Skip to main content

See Jupiter and Saturn with the moon this weekend

August 2020 Jupiter Saturn skywatching
On Friday (Aug. 28), Jupiter will be about one degree north of the waxing gibbous moon, and Saturn will be visible to their left.
(Image: © SkySafari app)

Step outside around 8:30 p.m. local daylight time on Friday evening (Aug. 28) and Saturday (Aug. 29) and in a single glance you'll be able to partake in a gathering of the moon and the two gas giants of the solar system in the south-southeast sky. 

On Friday, assuming your skies are reasonably clear, you'll be able to see the moon passing near to the largest planet in the solar system: Jupiter. About one hour after the sun sets, the eye-catching celestial duo will be visible, roughly one-quarter up from the horizon to the point directly overhead (called the zenith). 

The moon, which will be just over three days past first-quarter phase — nearly 83% illuminated by the sun — will be situated to the lower right of Jupiter, a distance of roughly 2.25 degrees. That's equal to about 4.5 times the apparent size of the moon, and that means you should be able to fit at least four full moons in the gap between them in Friday's evening sky. And yet when you see them in the sky, they'll be seemingly much closer together because the moon appears twice as big in apparent size to our eyes compared to what its 0.5-degree size would otherwise suggest. 

Related: The brightest planets in August's night sky

Then there is the other planet, Saturn. But unlike Jupiter there really isn't anything visually distinctive about it in the evening sky. 

It appears as a bright "star" shining with a steady, sedate yellow-white glow, but compared to Jupiter it really isn't as eye-catching. During this summer, many have had their attention called up to the sky by the appearance of these two "stars," one dazzling white and the other noticeably dimmer and glowing with a yellowish tinge. If Jupiter were considered to be a "General," then Saturn might be considered Jupiter's "Lieutenant." It shines only 1/14 as bright.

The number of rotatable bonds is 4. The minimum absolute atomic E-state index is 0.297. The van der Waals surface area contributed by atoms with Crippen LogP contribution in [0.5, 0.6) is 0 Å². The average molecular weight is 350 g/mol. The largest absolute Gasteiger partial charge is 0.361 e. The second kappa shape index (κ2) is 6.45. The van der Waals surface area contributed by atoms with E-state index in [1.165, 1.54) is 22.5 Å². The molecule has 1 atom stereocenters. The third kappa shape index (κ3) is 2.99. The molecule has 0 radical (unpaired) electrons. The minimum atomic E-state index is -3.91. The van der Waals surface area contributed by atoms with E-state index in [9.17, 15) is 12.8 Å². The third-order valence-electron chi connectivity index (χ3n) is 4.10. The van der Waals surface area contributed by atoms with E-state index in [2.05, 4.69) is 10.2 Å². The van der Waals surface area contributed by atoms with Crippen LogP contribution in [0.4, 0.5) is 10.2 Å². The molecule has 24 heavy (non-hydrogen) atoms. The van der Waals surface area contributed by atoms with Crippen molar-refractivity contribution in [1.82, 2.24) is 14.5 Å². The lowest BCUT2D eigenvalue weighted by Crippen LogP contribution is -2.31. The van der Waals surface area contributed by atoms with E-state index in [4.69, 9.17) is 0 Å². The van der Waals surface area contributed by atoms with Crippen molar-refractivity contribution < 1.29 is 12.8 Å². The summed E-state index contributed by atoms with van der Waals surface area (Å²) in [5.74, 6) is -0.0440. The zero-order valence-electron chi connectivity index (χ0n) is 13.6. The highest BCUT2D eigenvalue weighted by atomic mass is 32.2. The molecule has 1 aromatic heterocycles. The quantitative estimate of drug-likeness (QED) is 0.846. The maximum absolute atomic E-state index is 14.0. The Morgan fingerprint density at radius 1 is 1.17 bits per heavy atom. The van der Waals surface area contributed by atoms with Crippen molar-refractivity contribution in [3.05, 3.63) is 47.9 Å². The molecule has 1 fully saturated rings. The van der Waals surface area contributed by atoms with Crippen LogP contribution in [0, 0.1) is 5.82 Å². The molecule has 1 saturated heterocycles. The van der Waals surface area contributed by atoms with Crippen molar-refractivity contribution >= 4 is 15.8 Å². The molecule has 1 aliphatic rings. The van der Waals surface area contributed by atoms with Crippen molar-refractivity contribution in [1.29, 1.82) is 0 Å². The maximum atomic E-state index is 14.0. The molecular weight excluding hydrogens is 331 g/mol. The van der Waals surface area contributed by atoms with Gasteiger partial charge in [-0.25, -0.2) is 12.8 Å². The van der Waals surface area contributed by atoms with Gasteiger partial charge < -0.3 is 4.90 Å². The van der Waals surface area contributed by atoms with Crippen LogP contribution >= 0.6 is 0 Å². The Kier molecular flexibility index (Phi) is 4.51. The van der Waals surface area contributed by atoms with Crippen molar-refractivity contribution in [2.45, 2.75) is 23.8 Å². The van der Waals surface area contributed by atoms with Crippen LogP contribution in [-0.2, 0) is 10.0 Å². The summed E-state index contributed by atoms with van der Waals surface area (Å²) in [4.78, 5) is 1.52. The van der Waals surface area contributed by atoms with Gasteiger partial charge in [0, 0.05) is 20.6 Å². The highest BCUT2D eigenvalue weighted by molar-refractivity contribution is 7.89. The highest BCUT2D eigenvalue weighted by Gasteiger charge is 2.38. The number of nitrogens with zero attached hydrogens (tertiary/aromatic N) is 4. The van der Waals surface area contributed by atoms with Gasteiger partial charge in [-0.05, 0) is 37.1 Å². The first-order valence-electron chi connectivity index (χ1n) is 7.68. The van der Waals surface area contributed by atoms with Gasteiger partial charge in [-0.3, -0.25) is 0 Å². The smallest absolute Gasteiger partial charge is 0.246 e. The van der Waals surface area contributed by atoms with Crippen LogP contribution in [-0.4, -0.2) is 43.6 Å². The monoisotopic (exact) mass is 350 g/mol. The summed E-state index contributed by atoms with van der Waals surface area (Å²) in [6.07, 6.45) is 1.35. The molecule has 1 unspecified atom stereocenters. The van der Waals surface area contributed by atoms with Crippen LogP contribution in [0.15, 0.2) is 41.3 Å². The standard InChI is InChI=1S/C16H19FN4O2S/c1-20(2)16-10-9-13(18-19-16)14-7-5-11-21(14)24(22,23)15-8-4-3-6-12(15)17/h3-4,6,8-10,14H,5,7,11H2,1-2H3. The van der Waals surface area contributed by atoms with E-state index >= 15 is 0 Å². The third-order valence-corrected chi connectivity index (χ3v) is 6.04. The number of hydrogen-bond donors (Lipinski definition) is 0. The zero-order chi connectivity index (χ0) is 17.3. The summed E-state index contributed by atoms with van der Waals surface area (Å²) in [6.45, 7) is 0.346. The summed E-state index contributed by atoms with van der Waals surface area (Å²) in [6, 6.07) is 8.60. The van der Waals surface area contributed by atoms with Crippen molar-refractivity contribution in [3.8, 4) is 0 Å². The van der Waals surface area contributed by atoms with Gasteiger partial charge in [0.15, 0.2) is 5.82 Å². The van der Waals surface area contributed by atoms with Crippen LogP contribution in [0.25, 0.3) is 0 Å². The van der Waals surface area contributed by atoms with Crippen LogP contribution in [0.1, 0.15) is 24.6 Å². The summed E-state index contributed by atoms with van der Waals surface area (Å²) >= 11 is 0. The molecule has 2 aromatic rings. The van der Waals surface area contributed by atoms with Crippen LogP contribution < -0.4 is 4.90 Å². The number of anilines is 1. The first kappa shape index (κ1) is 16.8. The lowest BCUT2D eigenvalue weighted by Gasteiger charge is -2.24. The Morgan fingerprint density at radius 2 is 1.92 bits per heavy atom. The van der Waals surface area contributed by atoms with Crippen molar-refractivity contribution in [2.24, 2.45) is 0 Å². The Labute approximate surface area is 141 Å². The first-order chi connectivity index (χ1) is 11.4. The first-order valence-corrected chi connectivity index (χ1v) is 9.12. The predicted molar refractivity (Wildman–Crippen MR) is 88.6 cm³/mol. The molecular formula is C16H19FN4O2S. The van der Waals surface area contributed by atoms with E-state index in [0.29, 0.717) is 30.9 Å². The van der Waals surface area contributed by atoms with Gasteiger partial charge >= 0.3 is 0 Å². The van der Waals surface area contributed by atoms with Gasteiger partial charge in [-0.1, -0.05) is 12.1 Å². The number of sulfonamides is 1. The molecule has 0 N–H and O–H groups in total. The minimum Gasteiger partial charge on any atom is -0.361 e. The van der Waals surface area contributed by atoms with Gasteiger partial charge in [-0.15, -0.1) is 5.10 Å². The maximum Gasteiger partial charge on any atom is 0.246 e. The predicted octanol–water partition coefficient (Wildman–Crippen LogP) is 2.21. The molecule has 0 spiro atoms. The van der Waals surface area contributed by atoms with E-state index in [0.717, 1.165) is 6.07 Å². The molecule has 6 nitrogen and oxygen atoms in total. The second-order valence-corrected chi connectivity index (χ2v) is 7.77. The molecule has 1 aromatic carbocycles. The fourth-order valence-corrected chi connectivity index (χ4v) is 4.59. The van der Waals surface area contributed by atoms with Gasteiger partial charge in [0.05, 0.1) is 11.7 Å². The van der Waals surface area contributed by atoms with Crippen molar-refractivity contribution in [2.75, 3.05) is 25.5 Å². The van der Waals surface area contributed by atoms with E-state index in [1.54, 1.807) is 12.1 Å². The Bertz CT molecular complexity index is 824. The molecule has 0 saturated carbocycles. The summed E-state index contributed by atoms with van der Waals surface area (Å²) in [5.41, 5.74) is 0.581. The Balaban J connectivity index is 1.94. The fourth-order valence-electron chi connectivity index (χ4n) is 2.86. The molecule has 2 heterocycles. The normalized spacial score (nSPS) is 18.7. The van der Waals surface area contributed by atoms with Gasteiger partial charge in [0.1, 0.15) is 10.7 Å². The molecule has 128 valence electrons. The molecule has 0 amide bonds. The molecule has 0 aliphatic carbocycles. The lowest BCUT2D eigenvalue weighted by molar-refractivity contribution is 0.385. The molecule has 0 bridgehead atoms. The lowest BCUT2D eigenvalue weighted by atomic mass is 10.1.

An Illusion of perspective

Many who are just starting out in astronomy likely have passed over Saturn without knowing exactly what it is. If you are among this group then be sure to gaze skyward on Friday. It will be nine degrees to the left of the moon. Your clenched fist held at arm's length is equal to roughly 10 degrees in width. So, on Friday evening, Saturn will be found nearly one fist to the left of the moon. 

Keep in mind that what you'll be seeing on Friday evening is all a matter of perspective. Saturn is 856 million miles (1.38 billion kilometers) from Earth. Jupiter is 410 million miles (659 million km) away, while the moon is only 238,000 miles (382,900 km) distant. As a result, the moon appears to move much faster (its own diameter per hour) against the starry background compared to the two planets.

But on Friday and Saturday nights, they will be aligned as seen from our Earthly perspective to make them appear as eye-catching sights in our sky

And as a result of its more rapid movement, on Saturday evening, the moon will have shifted away to the east and will be positioned 5.5 degrees to Saturn's lower left. 

Binoculars and telescopes tell the tale